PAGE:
Of course, being hunted down by the evil chairwoman of the company manufacturing the GC-161 is kind-of the downer in this case. what Alex stood to lose was slightly more substantial than most of the other kids featured on this blog -- Danielle Atron wanted to kill her. As in, breathe no more, take a dirt nap, shuffle off this mortal coil. Foget about horsies and pearls, Alex was literally telekinesis-ing for her life. But what sort of kids' show would this be if our baseball cap-obsessed heroine hadn't won in the end? Well, quite a depressing one, so thank God she made it in the end.
I always had a real soft spot for Alex, and I promise you, it wasn't just because of the hats. When I was growing up, people told me that I looked like Larisa Oleynik, so as you can imagine, I was pretty damn partial to this show. I also used to get told that I looked like Julia Stiles, so it came as no surprise to me that they were cast as sisters in 10 Things I Hate About You.
Now, onto today's episode. There's a reason I picked this one. It's very special to me. Not because I really remember it (actually, I don't, at all), but because when I started recapping it I'd just booked in for my very own driving test. I really should've gotten my license about four years ago, but I don't like to rush these things. And here we are, a month later, and my test is tomorrow. Whew. Wish me luck, although I don't think I'll need it. Still, I'm not going to look gift luck in the mouth. Okay, back to Alex now.
Alex is learning to drive. Hence the title. She really, really wants a car. Heh. I never really understood the whole car thing from American high school movies. In Australia, you can't get your license until you're eighteen, so it was really only the Year Twelves that worried about it. (And I turned eighteen the day after school ended.)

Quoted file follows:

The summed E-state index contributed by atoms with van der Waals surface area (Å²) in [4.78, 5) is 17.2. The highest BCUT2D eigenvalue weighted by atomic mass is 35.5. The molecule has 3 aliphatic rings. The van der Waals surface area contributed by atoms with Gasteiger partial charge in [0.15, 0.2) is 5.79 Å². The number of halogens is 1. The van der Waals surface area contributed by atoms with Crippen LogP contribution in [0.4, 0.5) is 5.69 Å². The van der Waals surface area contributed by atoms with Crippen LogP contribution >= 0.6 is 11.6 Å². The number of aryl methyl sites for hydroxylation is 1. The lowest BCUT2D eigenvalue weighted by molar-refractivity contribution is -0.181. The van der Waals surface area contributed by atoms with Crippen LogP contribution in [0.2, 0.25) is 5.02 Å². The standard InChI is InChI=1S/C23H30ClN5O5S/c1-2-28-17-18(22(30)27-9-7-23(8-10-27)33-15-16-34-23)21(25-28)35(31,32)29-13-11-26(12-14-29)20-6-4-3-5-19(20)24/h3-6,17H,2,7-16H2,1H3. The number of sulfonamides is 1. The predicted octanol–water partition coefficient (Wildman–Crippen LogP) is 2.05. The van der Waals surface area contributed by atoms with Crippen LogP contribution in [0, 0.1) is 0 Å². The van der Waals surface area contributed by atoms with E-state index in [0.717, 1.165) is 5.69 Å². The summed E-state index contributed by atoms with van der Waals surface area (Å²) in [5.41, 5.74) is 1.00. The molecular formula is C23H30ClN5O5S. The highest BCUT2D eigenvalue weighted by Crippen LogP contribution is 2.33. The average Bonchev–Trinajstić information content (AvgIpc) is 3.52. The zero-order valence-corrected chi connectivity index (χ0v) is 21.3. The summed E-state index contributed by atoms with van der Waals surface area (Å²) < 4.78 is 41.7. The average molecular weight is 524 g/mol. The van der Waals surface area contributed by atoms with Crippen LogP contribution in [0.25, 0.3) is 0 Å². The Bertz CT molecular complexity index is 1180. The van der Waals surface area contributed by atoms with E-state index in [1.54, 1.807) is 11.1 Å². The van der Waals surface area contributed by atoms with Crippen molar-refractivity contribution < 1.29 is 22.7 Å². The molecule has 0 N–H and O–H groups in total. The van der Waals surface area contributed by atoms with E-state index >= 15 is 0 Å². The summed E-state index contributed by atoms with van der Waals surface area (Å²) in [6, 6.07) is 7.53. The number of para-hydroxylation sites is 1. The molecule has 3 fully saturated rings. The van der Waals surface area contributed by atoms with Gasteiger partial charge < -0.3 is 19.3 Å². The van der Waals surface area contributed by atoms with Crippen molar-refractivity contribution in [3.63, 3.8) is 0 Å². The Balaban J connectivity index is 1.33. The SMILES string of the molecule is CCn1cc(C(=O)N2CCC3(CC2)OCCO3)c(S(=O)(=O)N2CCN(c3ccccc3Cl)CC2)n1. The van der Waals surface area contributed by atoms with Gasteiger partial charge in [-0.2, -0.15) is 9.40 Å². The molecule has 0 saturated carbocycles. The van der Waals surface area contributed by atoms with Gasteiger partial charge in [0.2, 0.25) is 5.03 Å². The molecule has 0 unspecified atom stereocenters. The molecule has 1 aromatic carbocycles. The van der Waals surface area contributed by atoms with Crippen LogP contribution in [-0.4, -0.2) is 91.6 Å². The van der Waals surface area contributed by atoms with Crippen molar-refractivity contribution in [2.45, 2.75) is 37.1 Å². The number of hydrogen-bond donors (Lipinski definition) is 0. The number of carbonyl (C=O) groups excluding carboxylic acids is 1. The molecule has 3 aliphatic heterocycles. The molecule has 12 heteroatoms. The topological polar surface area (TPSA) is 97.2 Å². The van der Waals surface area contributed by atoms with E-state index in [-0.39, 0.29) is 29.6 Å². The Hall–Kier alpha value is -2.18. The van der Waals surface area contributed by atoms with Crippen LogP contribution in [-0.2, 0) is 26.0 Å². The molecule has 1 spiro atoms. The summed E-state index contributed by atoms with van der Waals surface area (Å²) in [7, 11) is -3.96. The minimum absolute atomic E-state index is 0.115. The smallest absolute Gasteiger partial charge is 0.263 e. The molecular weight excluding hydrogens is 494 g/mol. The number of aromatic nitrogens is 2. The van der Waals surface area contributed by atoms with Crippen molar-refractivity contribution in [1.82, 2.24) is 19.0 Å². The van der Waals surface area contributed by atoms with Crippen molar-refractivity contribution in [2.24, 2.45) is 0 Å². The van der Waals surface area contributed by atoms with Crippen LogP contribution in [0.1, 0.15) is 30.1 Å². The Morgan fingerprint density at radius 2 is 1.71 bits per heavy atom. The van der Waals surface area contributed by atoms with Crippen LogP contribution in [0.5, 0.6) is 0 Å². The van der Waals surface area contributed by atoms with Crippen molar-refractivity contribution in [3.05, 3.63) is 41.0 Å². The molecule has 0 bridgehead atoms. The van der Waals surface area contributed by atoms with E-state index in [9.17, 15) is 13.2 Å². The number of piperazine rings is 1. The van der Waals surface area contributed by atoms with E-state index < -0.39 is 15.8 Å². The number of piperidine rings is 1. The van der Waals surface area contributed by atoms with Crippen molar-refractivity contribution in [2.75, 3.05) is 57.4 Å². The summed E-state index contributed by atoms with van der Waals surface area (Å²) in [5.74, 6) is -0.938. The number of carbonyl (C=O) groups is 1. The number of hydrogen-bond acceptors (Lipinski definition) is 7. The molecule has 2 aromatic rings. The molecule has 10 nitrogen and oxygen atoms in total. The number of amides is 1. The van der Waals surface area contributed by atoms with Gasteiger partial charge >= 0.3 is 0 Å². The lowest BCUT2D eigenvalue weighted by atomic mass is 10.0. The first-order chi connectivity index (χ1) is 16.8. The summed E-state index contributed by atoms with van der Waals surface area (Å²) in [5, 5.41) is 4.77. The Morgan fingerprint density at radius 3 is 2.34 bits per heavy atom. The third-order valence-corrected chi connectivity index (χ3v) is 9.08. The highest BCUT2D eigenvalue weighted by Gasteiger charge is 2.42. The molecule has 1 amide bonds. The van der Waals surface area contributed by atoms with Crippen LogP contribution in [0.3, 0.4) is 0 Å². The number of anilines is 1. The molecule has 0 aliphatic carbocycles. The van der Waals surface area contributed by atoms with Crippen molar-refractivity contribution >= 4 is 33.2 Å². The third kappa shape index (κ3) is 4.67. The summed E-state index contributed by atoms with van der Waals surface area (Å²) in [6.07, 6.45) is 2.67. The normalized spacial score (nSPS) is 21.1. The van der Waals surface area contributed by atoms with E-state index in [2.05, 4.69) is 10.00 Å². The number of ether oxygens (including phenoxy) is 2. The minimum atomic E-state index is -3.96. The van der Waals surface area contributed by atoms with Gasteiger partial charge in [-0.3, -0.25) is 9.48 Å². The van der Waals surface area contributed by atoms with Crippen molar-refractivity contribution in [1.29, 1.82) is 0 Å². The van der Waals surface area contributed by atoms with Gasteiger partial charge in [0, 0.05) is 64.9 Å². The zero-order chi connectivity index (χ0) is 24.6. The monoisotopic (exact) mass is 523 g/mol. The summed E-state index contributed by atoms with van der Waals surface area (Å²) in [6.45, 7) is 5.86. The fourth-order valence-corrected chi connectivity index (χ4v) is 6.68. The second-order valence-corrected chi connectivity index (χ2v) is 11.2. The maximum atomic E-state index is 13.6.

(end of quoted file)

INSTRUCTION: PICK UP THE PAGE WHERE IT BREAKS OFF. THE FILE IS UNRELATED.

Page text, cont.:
Alex wants her parents to help her pay for the car, and they're all, "Be like your responsible sister Annie, and save up for a car yourself." Alex snarks that Annie was never a normal teenager. I'll say. Annie spends a good portion of her time doing science experiments on her little sister. That doesn't scream normal to me either, Alex. Oh, and Alex hat alert:
Alex's dad George is hard at work at the chemical plant. We know it's a chemical plant because there are beekers of bright, bubbly liquid everywhere. Seriously, I hate this stereotype. I'll bet there are at least...four chemical plants in the world that don't look like they're run by mad scientists. George and co are making face cream, which skeeves me out. That's a big no way, Alex Mack writers. I don't want to put any shit from a chemical factory on my face. Face creams are supposed to be made on some peaceful Avon island, the ingredients dropped from the heavens by tiny doves and mixed by frolicking baby deer.
Anyway, George and his nondescript scientist friend are trying to make a face cream that actually works. Nondescript Scientist Friend accidentally picks up "nitrosurgic acid", which I don't think is real, but still sounds pretty gnarly. Anyway, he ruins all their work and they have to start over. I shudder to think that people like this are making my cosmetics. They need to bring back Bambi and the doves lickety-split.
Alex, Ray and Louis are talking about -- what else? Driving. Louis is bragging about how their driving instructor thinks he's God, and shows the other two a picture of the car he's going to get when he passes his driving test. It's a fabulous little convertible number, and Alex is mucho jealous. Louis is like, "See Alex, while you've been quitting jobs left right and centre, I've been slaving away at my dad's office for three years." Ha! Alex got pwn'd by Louis Driscoll! Louis Driscoll! No one liked Lous Driscoll, not even me. (And avid reads of my blog may remember that I seem to have had a bit of a thing for redheaded bad boys in my childhood.)